An independent laboratory (R.E.D. Labs, Belgium) demonstrated that Bravo products have 100 fold more GcMAF activity against nagalase than purified GcMAF. These results have been published in a peer-reviewed scientific article where the effects of Bravo on nagalase and on C-Reactive Protein – a marker of systemic inflammation – are described. The article can be downloaded at
Experimental data obtained in vitro and presented in Figs. 5 and 6 of the article demonstrate the GcMAF activity that is present in Bravo. Since it is well assessed that nagalase specifically binds GcMAF, formation of complexes between nagalase and Bravo is direct demonstration of the presence of active GcMAF in PMF as we described since 2011. Figs. 5 and 6 of the article show the kinetics of in vitro interaction between human nagalase and Bravo with resulting formation of nagalase/Bravo complexes. Bravo at 1:100 dilution had an initial value (at time 0) higher than that observed with PBS alone, thus demonstrating the presence of immediate, intrinsic GcMAF activity. At every time point, Bravo showed significantly higher activity in comparison with purified GcMAF and, at 120 h, the GcMAF activity of Bravo was still well above baseline, whereas purified GcMAF did not show any residual activity (Fig. 7 of the article). Therefore, it may be deduced that the GcMAF activity in Bravo is more than 100 fold higher than that of purified GcMAF and more sustained in time. The 100 fold higher activity of Bravo in comparison with purified GcMAF can be explained taking into consideration two elements.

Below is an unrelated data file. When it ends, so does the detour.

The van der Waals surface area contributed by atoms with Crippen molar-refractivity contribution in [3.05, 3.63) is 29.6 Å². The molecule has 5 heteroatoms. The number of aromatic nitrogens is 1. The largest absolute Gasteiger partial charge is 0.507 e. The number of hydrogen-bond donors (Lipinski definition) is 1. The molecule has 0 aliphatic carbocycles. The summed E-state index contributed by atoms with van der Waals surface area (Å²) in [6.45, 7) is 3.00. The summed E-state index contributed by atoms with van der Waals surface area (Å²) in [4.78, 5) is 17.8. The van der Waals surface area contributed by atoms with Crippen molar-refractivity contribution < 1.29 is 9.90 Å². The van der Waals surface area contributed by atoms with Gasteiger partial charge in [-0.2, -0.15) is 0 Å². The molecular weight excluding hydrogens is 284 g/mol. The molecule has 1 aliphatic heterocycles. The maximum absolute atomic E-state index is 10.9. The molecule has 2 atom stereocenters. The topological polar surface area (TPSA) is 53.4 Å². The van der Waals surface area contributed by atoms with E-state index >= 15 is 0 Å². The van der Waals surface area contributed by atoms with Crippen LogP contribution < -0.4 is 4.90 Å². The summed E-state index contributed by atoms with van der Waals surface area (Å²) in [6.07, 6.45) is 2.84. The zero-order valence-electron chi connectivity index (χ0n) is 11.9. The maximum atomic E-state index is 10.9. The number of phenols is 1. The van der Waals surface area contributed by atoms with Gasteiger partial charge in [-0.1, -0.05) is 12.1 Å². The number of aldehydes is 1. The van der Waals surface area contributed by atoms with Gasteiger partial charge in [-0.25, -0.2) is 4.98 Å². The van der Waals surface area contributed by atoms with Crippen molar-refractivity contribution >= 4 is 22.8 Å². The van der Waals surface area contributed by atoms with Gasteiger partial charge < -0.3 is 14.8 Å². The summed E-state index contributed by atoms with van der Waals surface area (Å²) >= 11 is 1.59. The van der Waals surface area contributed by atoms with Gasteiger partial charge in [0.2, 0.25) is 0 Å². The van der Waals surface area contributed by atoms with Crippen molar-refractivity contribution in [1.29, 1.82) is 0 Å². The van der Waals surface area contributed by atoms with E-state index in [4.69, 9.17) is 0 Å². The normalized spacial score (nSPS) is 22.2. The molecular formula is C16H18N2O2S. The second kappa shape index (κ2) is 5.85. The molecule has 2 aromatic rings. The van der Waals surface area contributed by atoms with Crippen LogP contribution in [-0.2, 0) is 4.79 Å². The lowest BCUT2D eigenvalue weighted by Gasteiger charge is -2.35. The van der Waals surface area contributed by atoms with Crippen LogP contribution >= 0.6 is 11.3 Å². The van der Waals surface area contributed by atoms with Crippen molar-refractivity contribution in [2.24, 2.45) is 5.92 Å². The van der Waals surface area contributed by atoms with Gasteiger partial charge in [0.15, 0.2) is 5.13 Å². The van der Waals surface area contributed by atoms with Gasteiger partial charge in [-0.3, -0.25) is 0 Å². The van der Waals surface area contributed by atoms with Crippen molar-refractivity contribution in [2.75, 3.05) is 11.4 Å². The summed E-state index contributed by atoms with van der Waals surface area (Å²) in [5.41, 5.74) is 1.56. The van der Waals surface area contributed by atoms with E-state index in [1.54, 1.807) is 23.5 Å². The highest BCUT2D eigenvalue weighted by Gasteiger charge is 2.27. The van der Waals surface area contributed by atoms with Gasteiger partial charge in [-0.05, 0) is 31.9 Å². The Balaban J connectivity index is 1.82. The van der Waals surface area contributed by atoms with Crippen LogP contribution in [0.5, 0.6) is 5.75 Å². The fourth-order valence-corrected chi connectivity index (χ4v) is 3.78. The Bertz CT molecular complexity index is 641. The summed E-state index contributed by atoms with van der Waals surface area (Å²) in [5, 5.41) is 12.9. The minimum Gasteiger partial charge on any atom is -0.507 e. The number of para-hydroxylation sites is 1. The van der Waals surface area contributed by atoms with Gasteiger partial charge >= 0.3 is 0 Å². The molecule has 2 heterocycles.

1. Naturally formed GcMAF in Bravo is associated with vitamin D3, fatty acids and glycosaminoglycans – such as chondroitin sulfate – that are normal constituents of milk and colostrum. Since 2013, we proposed a molecular model describing how non-covalent association of these constituents in a multi-molecular complex significantly enhanced the biological activity of GcMAF. This model was independently confirmed by a recent study demonstrating that association with vitamin D3 significantly increased the immune stimulating activity of GcMAF (Greilberger and Herwig, 2020).
2. Phages in Bravo synthesize proteins with activities superimposable to that of GcMAF that complement the effects of the naturally formed GcMAF that is present in Bravo. For example, the protein RAD52 that is the human homolog of the protein Sak encoded by Lactococcus phage ul36, shows significant similarity with the active site of GcMAF. When the sequences of human RAD52 (P43351) and GcMAF (P02774) were obtained and aligned using the Align tool of Uniprot, alignment showed a striking similarity between the active site of GcMAF that is the sequence TPTELAK, and the sequence DPAQTSD of RAD52. Since it is well known that phages stimulate the immune system, and it is also known that such a stimulation is associated with macrophage activation, see our article at